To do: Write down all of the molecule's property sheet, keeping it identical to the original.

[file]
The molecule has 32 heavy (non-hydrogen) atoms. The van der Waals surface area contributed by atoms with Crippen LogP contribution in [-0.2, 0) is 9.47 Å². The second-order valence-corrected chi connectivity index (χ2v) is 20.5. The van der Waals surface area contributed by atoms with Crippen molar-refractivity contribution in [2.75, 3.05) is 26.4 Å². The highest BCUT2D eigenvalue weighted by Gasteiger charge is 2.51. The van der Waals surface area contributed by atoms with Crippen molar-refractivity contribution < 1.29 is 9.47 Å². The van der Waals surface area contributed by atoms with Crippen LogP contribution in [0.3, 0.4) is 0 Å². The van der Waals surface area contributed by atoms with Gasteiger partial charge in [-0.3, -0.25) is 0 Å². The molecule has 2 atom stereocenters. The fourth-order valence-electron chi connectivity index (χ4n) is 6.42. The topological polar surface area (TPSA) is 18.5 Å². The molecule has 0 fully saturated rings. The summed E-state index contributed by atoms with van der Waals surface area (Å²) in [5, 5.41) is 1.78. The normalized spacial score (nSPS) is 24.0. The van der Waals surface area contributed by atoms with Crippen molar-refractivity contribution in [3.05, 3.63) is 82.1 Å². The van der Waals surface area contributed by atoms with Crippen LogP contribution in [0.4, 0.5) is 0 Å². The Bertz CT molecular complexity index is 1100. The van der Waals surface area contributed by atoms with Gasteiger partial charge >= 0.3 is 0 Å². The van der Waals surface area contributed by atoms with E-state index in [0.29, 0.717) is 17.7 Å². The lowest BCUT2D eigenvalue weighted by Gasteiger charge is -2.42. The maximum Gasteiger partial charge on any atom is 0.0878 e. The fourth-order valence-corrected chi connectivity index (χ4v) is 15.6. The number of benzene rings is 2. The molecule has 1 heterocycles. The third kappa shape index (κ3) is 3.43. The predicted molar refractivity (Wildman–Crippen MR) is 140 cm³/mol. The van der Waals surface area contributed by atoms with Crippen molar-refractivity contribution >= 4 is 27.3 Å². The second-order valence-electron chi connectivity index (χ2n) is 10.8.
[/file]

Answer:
The molecule has 32 heavy (non-hydrogen) atoms. The van der Waals surface area contributed by atoms with Crippen LogP contribution in [-0.2, 0) is 9.47 Å². The second-order valence-corrected chi connectivity index (χ2v) is 20.5. The van der Waals surface area contributed by atoms with Crippen molar-refractivity contribution in [2.75, 3.05) is 26.4 Å². The highest BCUT2D eigenvalue weighted by Gasteiger charge is 2.51. The van der Waals surface area contributed by atoms with Crippen molar-refractivity contribution < 1.29 is 9.47 Å². The van der Waals surface area contributed by atoms with Crippen LogP contribution in [0.3, 0.4) is 0 Å². The van der Waals surface area contributed by atoms with Gasteiger partial charge in [-0.3, -0.25) is 0 Å². The molecule has 2 atom stereocenters. The fourth-order valence-electron chi connectivity index (χ4n) is 6.42. The topological polar surface area (TPSA) is 18.5 Å². The molecule has 0 fully saturated rings. The summed E-state index contributed by atoms with van der Waals surface area (Å²) in [5, 5.41) is 1.78. The normalized spacial score (nSPS) is 24.0. The van der Waals surface area contributed by atoms with Crippen molar-refractivity contribution in [3.05, 3.63) is 82.1 Å². The van der Waals surface area contributed by atoms with Crippen LogP contribution in [0.4, 0.5) is 0 Å². The Bertz CT molecular complexity index is 1100. The van der Waals surface area contributed by atoms with Gasteiger partial charge >= 0.3 is 0 Å². The van der Waals surface area contributed by atoms with E-state index in [0.29, 0.717) is 17.7 Å². The lowest BCUT2D eigenvalue weighted by Gasteiger charge is -2.42. The maximum Gasteiger partial charge on any atom is 0.0878 e. The fourth-order valence-corrected chi connectivity index (χ4v) is 15.6. The number of benzene rings is 2. The molecule has 1 heterocycles. The third kappa shape index (κ3) is 3.43. The predicted molar refractivity (Wildman–Crippen MR) is 140 cm³/mol. The van der Waals surface area contributed by atoms with Crippen molar-refractivity contribution >= 4 is 27.3 Å². The second-order valence-electron chi connectivity index (χ2n) is 10.8.